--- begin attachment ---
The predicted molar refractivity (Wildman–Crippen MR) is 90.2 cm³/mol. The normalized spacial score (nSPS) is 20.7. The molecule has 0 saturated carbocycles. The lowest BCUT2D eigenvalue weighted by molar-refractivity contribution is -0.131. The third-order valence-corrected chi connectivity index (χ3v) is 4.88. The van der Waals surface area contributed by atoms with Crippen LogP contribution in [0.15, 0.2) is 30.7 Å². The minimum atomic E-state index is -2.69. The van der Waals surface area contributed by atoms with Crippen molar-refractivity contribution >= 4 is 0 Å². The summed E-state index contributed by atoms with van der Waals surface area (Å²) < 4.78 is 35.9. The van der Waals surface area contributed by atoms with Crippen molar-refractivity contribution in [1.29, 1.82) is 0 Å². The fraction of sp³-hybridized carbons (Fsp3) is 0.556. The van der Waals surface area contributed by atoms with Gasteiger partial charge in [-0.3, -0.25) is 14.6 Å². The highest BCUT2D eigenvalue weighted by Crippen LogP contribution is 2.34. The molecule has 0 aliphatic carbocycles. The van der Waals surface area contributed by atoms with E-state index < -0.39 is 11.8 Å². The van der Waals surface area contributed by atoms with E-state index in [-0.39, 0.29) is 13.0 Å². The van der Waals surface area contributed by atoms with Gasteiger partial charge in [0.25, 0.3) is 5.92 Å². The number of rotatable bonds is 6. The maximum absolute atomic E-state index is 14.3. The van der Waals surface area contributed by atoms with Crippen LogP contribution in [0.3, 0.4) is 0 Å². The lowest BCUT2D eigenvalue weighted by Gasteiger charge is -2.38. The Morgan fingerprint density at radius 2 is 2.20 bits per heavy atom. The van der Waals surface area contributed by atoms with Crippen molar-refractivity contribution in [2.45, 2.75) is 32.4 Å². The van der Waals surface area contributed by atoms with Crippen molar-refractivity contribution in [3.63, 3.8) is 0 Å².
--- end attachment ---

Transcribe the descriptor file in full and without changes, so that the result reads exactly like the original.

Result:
The predicted molar refractivity (Wildman–Crippen MR) is 90.2 cm³/mol. The normalized spacial score (nSPS) is 20.7. The molecule has 0 saturated carbocycles. The lowest BCUT2D eigenvalue weighted by molar-refractivity contribution is -0.131. The third-order valence-corrected chi connectivity index (χ3v) is 4.88. The van der Waals surface area contributed by atoms with Crippen LogP contribution in [0.15, 0.2) is 30.7 Å². The minimum atomic E-state index is -2.69. The van der Waals surface area contributed by atoms with Crippen molar-refractivity contribution >= 4 is 0 Å². The summed E-state index contributed by atoms with van der Waals surface area (Å²) < 4.78 is 35.9. The van der Waals surface area contributed by atoms with Crippen molar-refractivity contribution in [1.29, 1.82) is 0 Å². The fraction of sp³-hybridized carbons (Fsp3) is 0.556. The van der Waals surface area contributed by atoms with Gasteiger partial charge in [-0.3, -0.25) is 14.6 Å². The highest BCUT2D eigenvalue weighted by Crippen LogP contribution is 2.34. The molecule has 0 aliphatic carbocycles. The van der Waals surface area contributed by atoms with E-state index < -0.39 is 11.8 Å². The van der Waals surface area contributed by atoms with E-state index in [-0.39, 0.29) is 13.0 Å². The van der Waals surface area contributed by atoms with Gasteiger partial charge in [0.25, 0.3) is 5.92 Å². The number of rotatable bonds is 6. The maximum absolute atomic E-state index is 14.3. The van der Waals surface area contributed by atoms with Crippen LogP contribution in [0.3, 0.4) is 0 Å². The lowest BCUT2D eigenvalue weighted by Gasteiger charge is -2.38. The Morgan fingerprint density at radius 2 is 2.20 bits per heavy atom. The van der Waals surface area contributed by atoms with Crippen molar-refractivity contribution in [2.45, 2.75) is 32.4 Å². The van der Waals surface area contributed by atoms with Crippen molar-refractivity contribution in [3.63, 3.8) is 0 Å².